4.1. Before highlighting the problem that is caused by failing to address the issue in the Bill, it is worth comparing the existing situation under the CPA, which deals with capacity issues more explicitly in order to ensure the validity of civil partnerships based on registered overseas relationships.

4.2. Overseas relationships are recognised under the CPA as civil partnerships. Section215((1)(a) CPA provides that such a relationship will only be recognised if, among other factors, the parties had capacity to enter into the relationship. The normal choice of law rules for marriage are modified by s.215, in the sense that capacity is to be determined according to the "relevant law", defined in s.212(2) as "the law of the country or territory where the relationship is registered (including its rules of private international law)".

4.3. This means that, if the partnership or marriage in question was legal in the jurisdiction where it was formed, English law will continue to regard it as being legal, albeit that it would convert it to a civil partnership rather than accepting it as a marriage. That will be the case even if the personal law of one of the parties would not itself recognise the relationship.

4.4. The effects of this are far reaching, and can perhaps best be explained by way of the following example:

4.4.1. Harry, a UK-domiciled British citizen, lived in London and then Paris for many years with his boyfriend Luca, an Italian, but they did not register a civil partnership, preferring to wait instead for an opportunity to marry. Luca’s career took him to Brussels for a few years on a temporary contract. Harry accompanied him, and after three month’s residence in Belgium the couple were then "habitually resident" in Belgium and eligible to marry under Belgian law, taking advantage of the rule under Article 46(2) Belgian PIL Code that Belgian law will ignore their respective incapacities to marry if at least one of them is habitually resident in Belgium. They celebrated their marriage whilst living in Belgium and, a few years later on the expiry of Luca’s work contract, they moved back to London.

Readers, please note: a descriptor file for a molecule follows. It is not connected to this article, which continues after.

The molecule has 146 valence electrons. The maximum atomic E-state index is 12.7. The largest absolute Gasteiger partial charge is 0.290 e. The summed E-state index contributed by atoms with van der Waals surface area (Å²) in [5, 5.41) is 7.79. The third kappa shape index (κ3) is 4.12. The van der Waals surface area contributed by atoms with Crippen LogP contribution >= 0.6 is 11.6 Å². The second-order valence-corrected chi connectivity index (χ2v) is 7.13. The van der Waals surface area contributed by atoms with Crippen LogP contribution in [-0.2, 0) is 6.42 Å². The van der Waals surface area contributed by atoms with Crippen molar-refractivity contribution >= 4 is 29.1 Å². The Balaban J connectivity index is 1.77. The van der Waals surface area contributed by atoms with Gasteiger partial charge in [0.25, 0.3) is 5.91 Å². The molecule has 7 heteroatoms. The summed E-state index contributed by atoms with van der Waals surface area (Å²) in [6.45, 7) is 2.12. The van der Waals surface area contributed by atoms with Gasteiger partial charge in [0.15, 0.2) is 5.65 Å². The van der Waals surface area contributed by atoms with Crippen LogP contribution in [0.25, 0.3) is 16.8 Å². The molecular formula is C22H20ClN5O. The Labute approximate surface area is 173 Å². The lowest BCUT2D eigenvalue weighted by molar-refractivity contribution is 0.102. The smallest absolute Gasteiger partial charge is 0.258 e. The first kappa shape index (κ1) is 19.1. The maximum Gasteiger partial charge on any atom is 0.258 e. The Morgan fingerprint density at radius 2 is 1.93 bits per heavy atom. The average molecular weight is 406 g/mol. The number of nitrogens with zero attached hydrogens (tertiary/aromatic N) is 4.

4.4.2. A question arises as to the status of the couple under English law. Under Belgian law, the law of the place of celebration, both the formal and essential conditions of validity are met, and the marriage is valid. From a Belgian law perspective this is only because Belgium’s private international law rules require it to disapply the capacity rules under the couple’s respective personal laws (which, using nationality as the connecting factor as is the usual method in Belgium, would be English law for Harry and Italian law for Luca). Otherwise Belgian law would similarly have found the couple lacking capacity to marry. On returning to the UK, the CPA says the Belgian "marriage" is a valid overseas relationship because the couple had capacity to marry applying Belgian law including its private international law rules. It must therefore be treated as a civil partnership.

5. Situation under the Bill

5.1. The Bill would change this. Being a marriage (rather than, for example, a Belgian civil partnership or a French PACS), the relationship would no longer count as an "overseas relationship" under the newly amended s.213(1A) CPA, and would not be treated as a UK civil partnership. But, as the Bill is currently drafted, the relationship would also not be treated as a valid marriage.

5.2. This is because the normal rules as to capacity will now apply. In any proceedings in England or Wales concerning the validity of the marriage, the court will look to the personal law of the parties (determined, under English conflicts rules) by the ante nuptial domicile. If the court, as is likely, finds that Luca was domiciled in either Italy or France then, under the law of those countries, Luca lacked capacity to marry under his personal law. It is unlikely that English law would find that Luca had acquired a domicile of choice in Belgium after only three months residence there, particularly as the couple had no intention to settle permanently there. It is also similarly unlikely that an English court would find that he had acquired and maintained a domicile of choice in England, particularly after the couple’s move to France and thence to Belgium.